Lansdell has reported a sex difference in verbal ability (1961) and in design preference (1962), which reacts differentially to temporal lobe surgery. After surgery to the dominant lobe, women maintain their previous "artistic judgment" while men lose theirs- "The effects of the operations suggest that some physiological mechanisms underlying artistic judgment and verbal ability may overlap in the female brain, but are in opposite hemispheres in the male" (Lansdell, 1962).

On a more subtle level, perceptual differences between males and females can be considered. In children, the work mentioned earlier with Rorschach tests (Ames, Learned, Métraux, and Walker, 1952) and block building (Ames and Learned, 1954) is suggestive of the presence within the nervous system of perceptual and cognitive processes which are early manifested sex differences. On a purely neurophysiological basis Lipsitt and Levy (1959) have shown that as early as the first three days of life females show a lower threshold to electric shock stimulation than do males.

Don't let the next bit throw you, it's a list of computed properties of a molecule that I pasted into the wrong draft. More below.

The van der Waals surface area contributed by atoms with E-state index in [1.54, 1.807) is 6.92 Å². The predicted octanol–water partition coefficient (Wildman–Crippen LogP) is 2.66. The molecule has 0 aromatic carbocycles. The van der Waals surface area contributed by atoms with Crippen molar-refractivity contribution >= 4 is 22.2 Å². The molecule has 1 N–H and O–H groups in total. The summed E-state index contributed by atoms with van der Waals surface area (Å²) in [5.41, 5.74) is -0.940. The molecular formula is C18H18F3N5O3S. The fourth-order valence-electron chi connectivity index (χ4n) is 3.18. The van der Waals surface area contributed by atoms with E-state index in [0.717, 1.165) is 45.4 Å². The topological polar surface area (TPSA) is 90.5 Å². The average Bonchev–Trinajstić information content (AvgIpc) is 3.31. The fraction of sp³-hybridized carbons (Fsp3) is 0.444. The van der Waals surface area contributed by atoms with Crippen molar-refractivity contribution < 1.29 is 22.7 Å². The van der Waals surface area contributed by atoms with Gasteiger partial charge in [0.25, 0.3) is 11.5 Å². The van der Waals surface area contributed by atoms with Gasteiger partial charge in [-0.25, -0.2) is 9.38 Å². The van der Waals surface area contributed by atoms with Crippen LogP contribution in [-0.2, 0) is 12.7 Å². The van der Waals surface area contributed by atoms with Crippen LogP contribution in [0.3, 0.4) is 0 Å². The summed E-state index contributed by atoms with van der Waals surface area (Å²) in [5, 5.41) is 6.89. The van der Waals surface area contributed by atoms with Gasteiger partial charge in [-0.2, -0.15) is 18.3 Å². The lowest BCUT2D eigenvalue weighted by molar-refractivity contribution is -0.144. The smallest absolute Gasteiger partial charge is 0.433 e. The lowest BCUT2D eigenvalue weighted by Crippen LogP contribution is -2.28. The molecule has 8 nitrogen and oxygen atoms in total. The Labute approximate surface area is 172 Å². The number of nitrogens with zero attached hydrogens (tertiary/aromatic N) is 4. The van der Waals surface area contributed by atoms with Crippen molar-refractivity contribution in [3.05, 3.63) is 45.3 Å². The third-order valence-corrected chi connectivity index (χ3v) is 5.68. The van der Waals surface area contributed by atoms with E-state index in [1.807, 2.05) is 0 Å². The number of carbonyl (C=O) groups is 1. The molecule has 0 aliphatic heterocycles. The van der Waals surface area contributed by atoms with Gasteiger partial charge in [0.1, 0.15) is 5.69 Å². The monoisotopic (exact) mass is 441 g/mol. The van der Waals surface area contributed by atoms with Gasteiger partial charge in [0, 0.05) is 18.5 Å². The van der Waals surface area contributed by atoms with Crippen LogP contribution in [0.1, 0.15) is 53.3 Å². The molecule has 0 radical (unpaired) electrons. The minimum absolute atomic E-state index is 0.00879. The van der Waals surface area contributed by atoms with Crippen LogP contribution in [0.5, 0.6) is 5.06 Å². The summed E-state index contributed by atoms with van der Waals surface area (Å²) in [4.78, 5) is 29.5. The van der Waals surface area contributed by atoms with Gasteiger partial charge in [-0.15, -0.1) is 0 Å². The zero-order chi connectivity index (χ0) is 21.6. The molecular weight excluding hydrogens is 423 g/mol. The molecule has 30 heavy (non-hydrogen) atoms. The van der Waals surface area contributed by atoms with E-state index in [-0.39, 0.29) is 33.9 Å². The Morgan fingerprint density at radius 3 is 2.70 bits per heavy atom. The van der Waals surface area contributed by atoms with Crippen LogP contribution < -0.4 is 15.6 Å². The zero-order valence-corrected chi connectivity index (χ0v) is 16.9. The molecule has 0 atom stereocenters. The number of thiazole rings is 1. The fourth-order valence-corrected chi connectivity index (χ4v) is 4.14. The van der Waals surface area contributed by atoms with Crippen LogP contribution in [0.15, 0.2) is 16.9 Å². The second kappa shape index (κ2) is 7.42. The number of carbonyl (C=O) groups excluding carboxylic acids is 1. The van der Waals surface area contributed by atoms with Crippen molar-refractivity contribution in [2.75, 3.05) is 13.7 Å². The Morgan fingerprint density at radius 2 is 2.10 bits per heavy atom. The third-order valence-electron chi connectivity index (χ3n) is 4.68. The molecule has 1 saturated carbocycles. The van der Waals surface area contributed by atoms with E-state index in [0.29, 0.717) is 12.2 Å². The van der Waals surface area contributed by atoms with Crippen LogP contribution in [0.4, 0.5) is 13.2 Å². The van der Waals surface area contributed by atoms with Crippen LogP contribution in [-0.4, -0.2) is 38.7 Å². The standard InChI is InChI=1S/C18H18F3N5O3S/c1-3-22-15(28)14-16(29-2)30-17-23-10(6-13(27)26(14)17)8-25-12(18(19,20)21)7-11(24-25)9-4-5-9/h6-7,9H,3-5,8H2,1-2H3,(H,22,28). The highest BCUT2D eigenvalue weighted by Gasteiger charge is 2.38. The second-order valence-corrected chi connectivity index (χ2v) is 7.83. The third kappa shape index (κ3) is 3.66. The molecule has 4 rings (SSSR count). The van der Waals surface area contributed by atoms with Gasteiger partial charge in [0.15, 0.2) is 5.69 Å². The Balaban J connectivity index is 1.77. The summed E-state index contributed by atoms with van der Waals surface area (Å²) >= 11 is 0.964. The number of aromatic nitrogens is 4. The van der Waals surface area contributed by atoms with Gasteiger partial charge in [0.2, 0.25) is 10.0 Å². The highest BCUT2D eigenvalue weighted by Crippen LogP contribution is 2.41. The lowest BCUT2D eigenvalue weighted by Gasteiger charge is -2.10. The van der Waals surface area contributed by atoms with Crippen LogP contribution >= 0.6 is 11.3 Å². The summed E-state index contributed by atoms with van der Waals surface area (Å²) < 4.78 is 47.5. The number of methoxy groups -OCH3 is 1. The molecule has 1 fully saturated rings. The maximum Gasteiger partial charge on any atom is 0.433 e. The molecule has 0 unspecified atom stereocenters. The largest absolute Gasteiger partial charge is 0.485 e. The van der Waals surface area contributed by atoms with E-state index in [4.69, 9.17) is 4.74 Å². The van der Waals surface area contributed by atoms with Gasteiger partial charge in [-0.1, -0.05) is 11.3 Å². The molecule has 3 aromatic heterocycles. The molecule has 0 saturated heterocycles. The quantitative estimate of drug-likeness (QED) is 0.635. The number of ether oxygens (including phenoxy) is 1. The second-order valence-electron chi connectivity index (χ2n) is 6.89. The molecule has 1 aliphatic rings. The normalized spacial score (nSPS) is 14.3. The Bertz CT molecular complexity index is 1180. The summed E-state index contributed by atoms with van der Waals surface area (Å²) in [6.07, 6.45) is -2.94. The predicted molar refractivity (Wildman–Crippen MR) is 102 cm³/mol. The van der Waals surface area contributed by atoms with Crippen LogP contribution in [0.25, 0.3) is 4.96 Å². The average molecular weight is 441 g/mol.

Adult women usually have greater olfactory acuity than men (Schneider and Wolf. 1955) and this has been seen to vary with hormone levels (Schneider, Costiloe, Howard, and Wolf, 1958). Kinsey et al. (1953) reported that males, more often than females, are erotically oriented to visual cues. Females may be more susceptible to tactile stimuli. Sexual distinctions such as these cannot help but influence various aspects of an individual's life, including the way he or she views and reacts to the world, and hence gender role.